If you're an "ignorance is bliss" kind of person, there's good news. The U.S. Food and Drug Administration is delaying its mandated calorie labels for restaurants, cafes, and convenience store menus until December 1, 2016. According to CBS News, the FDA says it's extending the deadline to give more companies time to adapt and comply with the rules. "We are taking this action in response to requests for an extension and for further clarification of the rule's requirements," the FDA states in a release.
The New York Times reports that the pizza industry among other food companies have been pressuring the FDA to delay the new rules, adding that a House measure was introduced to delay the calorie counts by a year. "Food companies must be hoping that if they can delay menu labeling long enough, it will just go away," Marion Nestle, a nutrition, food studies, and public health professor at New York University tells The Times.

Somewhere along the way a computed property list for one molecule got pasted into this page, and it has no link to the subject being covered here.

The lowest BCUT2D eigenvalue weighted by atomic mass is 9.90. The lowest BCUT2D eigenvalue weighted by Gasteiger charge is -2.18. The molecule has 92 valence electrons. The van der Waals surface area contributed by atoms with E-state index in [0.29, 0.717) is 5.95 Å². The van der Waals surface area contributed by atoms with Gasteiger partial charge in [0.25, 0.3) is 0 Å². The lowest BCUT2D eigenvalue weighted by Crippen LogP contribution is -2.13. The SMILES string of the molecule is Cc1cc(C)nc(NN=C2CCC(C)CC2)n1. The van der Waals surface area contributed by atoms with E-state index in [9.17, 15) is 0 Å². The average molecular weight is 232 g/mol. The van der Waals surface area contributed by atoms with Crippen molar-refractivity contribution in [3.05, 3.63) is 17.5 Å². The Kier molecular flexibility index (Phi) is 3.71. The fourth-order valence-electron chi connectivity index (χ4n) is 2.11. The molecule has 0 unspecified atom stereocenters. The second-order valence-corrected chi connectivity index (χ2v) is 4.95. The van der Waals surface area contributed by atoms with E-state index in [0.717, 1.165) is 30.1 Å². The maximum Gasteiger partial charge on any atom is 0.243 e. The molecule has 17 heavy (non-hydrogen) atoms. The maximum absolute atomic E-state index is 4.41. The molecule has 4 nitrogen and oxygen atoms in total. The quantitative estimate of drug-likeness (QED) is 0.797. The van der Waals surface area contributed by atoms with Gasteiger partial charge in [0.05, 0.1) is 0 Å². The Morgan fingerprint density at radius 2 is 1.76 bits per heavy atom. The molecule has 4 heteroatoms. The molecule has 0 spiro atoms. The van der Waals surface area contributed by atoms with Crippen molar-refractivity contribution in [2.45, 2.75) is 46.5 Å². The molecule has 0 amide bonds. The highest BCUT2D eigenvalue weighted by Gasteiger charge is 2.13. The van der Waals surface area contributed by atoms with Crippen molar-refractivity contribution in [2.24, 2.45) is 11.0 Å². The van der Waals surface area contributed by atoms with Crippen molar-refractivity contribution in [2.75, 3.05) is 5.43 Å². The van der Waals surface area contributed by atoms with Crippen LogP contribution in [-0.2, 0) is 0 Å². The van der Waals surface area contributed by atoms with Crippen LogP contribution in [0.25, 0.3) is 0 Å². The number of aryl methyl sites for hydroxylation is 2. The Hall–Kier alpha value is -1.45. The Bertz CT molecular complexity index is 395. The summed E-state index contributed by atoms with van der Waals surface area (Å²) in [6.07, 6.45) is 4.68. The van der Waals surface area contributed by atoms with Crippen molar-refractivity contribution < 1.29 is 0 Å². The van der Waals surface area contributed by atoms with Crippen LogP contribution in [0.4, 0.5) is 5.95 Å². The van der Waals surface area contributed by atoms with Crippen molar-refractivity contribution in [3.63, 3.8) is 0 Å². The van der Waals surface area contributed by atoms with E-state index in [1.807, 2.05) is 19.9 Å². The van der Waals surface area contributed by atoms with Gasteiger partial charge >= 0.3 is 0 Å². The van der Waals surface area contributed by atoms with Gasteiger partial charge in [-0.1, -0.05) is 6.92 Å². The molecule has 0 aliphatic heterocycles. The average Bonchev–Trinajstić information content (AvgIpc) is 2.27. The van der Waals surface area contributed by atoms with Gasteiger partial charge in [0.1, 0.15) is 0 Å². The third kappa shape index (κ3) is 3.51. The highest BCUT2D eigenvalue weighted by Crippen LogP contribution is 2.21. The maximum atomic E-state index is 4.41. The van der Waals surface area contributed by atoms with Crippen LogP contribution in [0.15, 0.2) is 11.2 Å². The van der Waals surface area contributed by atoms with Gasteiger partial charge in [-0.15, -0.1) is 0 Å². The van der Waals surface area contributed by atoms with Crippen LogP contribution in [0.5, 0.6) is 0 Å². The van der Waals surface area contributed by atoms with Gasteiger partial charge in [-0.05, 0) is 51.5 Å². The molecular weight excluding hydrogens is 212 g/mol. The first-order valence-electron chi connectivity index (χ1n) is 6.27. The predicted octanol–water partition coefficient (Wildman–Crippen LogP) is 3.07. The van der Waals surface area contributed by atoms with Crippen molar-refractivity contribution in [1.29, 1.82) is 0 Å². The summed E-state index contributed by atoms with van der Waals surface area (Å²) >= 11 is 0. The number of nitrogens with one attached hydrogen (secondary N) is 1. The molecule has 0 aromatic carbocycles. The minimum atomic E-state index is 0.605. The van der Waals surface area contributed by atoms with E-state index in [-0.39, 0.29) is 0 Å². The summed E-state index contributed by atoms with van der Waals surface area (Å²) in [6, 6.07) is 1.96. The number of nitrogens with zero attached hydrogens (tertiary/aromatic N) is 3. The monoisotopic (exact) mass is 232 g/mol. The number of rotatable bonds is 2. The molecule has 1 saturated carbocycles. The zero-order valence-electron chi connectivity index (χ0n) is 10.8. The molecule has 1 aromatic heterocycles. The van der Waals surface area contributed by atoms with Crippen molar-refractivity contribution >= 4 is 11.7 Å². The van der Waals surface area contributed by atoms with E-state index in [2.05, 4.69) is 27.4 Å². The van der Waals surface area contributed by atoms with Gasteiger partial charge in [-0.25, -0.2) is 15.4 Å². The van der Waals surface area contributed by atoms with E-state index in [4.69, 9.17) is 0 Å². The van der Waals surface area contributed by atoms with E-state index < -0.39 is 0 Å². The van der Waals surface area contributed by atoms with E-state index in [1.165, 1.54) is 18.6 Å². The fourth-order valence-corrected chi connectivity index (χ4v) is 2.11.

Much to the dismay of restaurant and alcohol lobbyists, the FDA unveiled the requirements last November in an effort to combat obesity. Since the passing of the Affordable Care Act, chains like Chipotle have been preemptively adapting menus to comply with the new regulations.
As calorie counts grow in popularity, tech companies are trying to get in on the action. In June, Google revealed a new project called Im2Calories that tries to determine the caloric value of food by having diners create photo diaries of their meals. Despite a renewed health-focus, Krispy Kreme is proving that diners still crave high-calorie junk foods.